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EU consults on revision of air pollution strategy

Views are being sought by the Commission on the best ways to improve Europes air quality policy due to perceived problems with the current strategy, writes Michael Holder

The European Commission is seeking views from the public on the best way to improve air quality in Europe.

The Commission has launched a consultation which will inform a review of Europes air quality policies, which is due to report in September 2013.

Map showing annual mean concentrations of PM2.5 in Europe in 2010 (red dots signify the highest levels of pollution) – the Commission is now seeking views on how to improve its air quality policy.

Running from 10 December 2012 until 4 March 2013, the consultation focuses on the EUs Thematic Strategy on Air Pollution (TSAP).

The TSAP was launched by the European Commission in 2005 with a stated aim to achieve the levels of air quality that do not result in unacceptable impact on, and risks to, human health and the environment.

However, the ongoing review has highlighted problems with the TSAP and will include recommendations on updates for the strategy when it reports back next year.

Part of the EUs Sixth Environment Action Programme (EAP), the TSAP set up a framework for assessing and managing air quality until 2020, of which objectives included the reduction (compared to 2000) of nitric oxide emissions by 60% and primary particulate matter by 59%.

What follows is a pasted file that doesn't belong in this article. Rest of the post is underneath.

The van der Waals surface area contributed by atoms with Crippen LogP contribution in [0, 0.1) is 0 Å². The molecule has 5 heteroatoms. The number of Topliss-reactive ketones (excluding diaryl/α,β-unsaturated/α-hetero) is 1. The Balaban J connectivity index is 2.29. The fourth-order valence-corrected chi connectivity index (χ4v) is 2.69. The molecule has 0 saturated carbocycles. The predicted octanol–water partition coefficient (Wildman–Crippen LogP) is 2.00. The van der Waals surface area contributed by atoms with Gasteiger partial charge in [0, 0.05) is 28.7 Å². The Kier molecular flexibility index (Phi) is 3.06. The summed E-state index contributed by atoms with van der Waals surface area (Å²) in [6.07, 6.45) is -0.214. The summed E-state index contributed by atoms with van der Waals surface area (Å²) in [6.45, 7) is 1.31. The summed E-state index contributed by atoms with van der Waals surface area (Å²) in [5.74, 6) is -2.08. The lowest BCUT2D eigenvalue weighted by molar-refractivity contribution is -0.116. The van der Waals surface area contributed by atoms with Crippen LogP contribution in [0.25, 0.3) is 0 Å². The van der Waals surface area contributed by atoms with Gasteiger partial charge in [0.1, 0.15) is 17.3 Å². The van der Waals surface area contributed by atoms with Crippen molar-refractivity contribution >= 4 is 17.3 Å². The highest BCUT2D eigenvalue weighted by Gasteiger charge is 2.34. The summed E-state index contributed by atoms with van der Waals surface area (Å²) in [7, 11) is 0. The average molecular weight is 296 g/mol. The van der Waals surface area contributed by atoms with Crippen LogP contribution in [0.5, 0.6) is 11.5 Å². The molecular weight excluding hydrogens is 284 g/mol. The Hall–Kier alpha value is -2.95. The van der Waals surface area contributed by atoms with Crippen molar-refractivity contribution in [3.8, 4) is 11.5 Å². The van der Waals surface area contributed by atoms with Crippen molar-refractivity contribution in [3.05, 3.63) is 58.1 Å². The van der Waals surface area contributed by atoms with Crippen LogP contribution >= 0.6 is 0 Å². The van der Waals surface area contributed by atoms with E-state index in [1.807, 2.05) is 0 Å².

Three areas of legislation make up the TSAP: the Ambient Air Quality Directives, which limit values for particulate matter, nitrogen oxide and other pollutants; the National Emission Ceilings Directive, which placed limits on emissions impacting the ozone; and regulations regarding sources of emissions, such as products, vehicles and industrial installations.

A summary of the TSAP 2005 can be viewed on the EU website, or by clicking here.

Contributions

European citizens, organisations and public authorities can submit contributions to the consultation on updating the TSAP via one of two questionnaires.

The first questionnaire is intended for those without prior knowledge of the subject, while the second is aimed at those already aware of EU air quality legislation and emissions controls policies, such as the National Emission Ceilings (Directive 2001/81/EC).

Both questionnaires and further information is available on the European Commission website here.

According to the EU website, consultations objective is: to gather views on the review of the EU’s TSAP and on the possible options identified by such a review for a comprehensive air pollution policy package that would aim to ensure full implementation of the existing legal framework and make further progress to reduce the negative impacts of air pollution in the longer term.

The Commissions explanatory notes on the consultation state: The results of the on-line consultations will be fully integrated in the final stage of the EU air quality review. Feedback will be used, along with other expert and stakeholder inputs, to further develop, assess, and finally select the policy options that will be retained in the updated TSAP.